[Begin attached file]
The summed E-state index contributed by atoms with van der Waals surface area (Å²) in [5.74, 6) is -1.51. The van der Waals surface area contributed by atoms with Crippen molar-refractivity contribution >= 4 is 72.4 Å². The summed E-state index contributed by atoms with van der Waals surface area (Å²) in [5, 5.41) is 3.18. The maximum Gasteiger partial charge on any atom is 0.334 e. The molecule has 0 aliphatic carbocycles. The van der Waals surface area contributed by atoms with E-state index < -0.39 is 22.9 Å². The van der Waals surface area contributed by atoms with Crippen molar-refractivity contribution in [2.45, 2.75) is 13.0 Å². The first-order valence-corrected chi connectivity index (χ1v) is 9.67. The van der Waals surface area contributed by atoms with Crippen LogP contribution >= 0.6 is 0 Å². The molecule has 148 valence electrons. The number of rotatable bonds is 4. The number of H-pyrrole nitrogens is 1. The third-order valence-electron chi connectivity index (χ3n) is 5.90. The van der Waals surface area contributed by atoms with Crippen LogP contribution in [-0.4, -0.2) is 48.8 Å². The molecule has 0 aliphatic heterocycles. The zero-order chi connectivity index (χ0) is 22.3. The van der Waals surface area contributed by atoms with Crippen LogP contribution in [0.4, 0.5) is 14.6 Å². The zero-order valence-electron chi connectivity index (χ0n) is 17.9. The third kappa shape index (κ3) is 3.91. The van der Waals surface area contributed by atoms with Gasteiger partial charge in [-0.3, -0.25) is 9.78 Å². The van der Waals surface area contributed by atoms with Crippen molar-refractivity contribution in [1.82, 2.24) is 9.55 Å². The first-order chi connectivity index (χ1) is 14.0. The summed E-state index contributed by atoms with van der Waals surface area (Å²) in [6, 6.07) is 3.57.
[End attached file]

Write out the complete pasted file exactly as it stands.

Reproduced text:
The summed E-state index contributed by atoms with van der Waals surface area (Å²) in [5.74, 6) is -1.51. The van der Waals surface area contributed by atoms with Crippen molar-refractivity contribution >= 4 is 72.4 Å². The summed E-state index contributed by atoms with van der Waals surface area (Å²) in [5, 5.41) is 3.18. The maximum Gasteiger partial charge on any atom is 0.334 e. The molecule has 0 aliphatic carbocycles. The van der Waals surface area contributed by atoms with E-state index < -0.39 is 22.9 Å². The van der Waals surface area contributed by atoms with Crippen molar-refractivity contribution in [2.45, 2.75) is 13.0 Å². The first-order valence-corrected chi connectivity index (χ1v) is 9.67. The van der Waals surface area contributed by atoms with Crippen LogP contribution >= 0.6 is 0 Å². The molecule has 148 valence electrons. The number of rotatable bonds is 4. The number of H-pyrrole nitrogens is 1. The third-order valence-electron chi connectivity index (χ3n) is 5.90. The van der Waals surface area contributed by atoms with Crippen LogP contribution in [-0.4, -0.2) is 48.8 Å². The molecule has 0 aliphatic heterocycles. The zero-order chi connectivity index (χ0) is 22.3. The van der Waals surface area contributed by atoms with Crippen LogP contribution in [0.4, 0.5) is 14.6 Å². The zero-order valence-electron chi connectivity index (χ0n) is 17.9. The third kappa shape index (κ3) is 3.91. The van der Waals surface area contributed by atoms with Gasteiger partial charge in [-0.3, -0.25) is 9.78 Å². The van der Waals surface area contributed by atoms with Crippen molar-refractivity contribution in [1.82, 2.24) is 9.55 Å². The first-order chi connectivity index (χ1) is 14.0. The summed E-state index contributed by atoms with van der Waals surface area (Å²) in [6, 6.07) is 3.57.